Tuesday, December 7, 2010
Scout's Eye: Cowboys-Colts review
By Bryan Broaddus
Coming off the disappointing Thanksgiving loss, Jason Garrett continued to preach to all those that would listen about finding a way to handle adversity.
As bad as the loss was to the defending Super Bowl champ New Orleans Saints, the NFL schedule-makers did the Cowboys no favors with a trip to face the defending AFC champion Indianapolis Colts. In studying the Colts, injuries had taken a toll in several key areas, except for quarterback Peyton Manning.
Despite lacking a running game and a playmaking tight end and having some banged-up wide receivers, Manning still presented a challenge to a Dallas defense that was making the transformation from Wade Phillips' blitzing, man-coverage style to Paul Pasqualoni's zone coverage and assignment-first scheme.
The Colts have been terrible running the football. You could make an argument that the loss of Joseph Addai was a huge hit for this offense, but breaking down the previous games the Colts played against the Patriots and Chargers, you would see an offensive line that struggled to get any type of push at the point of attack. The Colts are a zone-blocking team that gets no movement up front.
When the Colts did try and run the ball on Sunday, Cowboys linebackers Bradie James, Sean Lee and Anthony Spencer were in position to make plays.
James was a physical tackler, attacking the line of scrimmage and not allowing any room for the Colts to run. Lee had some nice plays clearing blocks as well and playing with his hands.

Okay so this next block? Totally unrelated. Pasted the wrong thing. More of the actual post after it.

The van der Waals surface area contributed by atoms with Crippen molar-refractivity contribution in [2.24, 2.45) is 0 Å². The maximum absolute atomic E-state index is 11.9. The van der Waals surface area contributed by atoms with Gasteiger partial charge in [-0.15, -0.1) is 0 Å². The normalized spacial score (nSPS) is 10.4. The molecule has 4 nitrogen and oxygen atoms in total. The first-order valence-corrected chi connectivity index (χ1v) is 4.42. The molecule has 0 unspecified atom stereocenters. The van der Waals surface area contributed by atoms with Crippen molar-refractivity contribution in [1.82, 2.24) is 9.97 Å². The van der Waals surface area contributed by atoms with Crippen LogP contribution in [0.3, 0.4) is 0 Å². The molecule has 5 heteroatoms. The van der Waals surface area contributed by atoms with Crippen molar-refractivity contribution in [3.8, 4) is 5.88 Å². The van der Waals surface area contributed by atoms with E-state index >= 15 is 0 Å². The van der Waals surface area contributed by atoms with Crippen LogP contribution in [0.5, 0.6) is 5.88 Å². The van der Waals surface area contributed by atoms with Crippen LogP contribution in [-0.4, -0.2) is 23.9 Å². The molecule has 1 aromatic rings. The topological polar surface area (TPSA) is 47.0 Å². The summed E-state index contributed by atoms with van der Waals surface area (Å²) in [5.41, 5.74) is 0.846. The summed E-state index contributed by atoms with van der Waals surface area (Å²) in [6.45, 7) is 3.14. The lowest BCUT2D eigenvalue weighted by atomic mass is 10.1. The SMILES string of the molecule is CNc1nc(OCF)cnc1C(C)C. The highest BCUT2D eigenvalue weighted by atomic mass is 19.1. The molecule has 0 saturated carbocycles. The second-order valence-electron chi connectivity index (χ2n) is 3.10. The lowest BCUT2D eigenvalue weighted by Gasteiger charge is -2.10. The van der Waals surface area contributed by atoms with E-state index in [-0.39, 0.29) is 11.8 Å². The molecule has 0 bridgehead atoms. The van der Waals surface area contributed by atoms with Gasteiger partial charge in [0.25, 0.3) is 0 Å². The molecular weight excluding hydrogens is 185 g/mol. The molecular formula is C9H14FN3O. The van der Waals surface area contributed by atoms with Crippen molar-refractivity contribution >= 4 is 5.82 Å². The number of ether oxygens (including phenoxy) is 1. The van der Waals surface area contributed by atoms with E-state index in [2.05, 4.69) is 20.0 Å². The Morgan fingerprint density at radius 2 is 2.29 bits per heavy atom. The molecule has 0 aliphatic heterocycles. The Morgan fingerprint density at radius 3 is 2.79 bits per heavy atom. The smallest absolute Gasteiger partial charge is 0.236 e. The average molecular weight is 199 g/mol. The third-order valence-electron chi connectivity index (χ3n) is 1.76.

But Lee was even more of a factor in the passing game with the two interceptions, tackles on the edge against backs out of the backfield and blows delivered to receivers crossing underneath.
Lee also made the last tackle on the punt team to keep the Colts pinned in their own end. That was before the series that Manning had the tipped ball by Mike Jenkins that Lee played well for the game-clinching drive for the Cowboys.
To the naked eye, it would have appeared that DeMarcus Ware had a quiet game against the Colts because he didn’t have any sacks. Coming into this game, the Colts were first in the NFL in protecting Manning. There had been some games this season where he had taken hits in the pocket, but not many sacks.
Ware was a handful for tackles Ryan Diem and Charlie Johnson, who coming into the game I thought played soft on the edge. Ware was able to take advantage of some opportunities with his rush that affected Manning in the pocket by using a spin move on Johnson. Ware at times was held but still managed to fight through and get pressure. He also ran down a screen and was able to play off blocks to help in the running game along with the other linebackers.
In the secondary, we all saw the huge game that Reggie Wayne had against this Cowboys secondary and mainly Jenkins.
Jenkins started the game well by doing a nice job of running with Wayne on the route as they both worked down the field, allowing Alan Ball to work over from the middle of the field for the first interception of Manning.
On the touchdown catch that Wayne had, it looked like Jenkins was expecting from the inside from Ball. Jenkins is playing outside technique as Wayne heads inside on the route. Ball is late reacting, giving up the play.
The second big play also involved Wayne, who once again takes his route inside of Jenkins, who appears to be in position to make the play in the middle of the field without safety help. But it was just an outstanding throw and catch.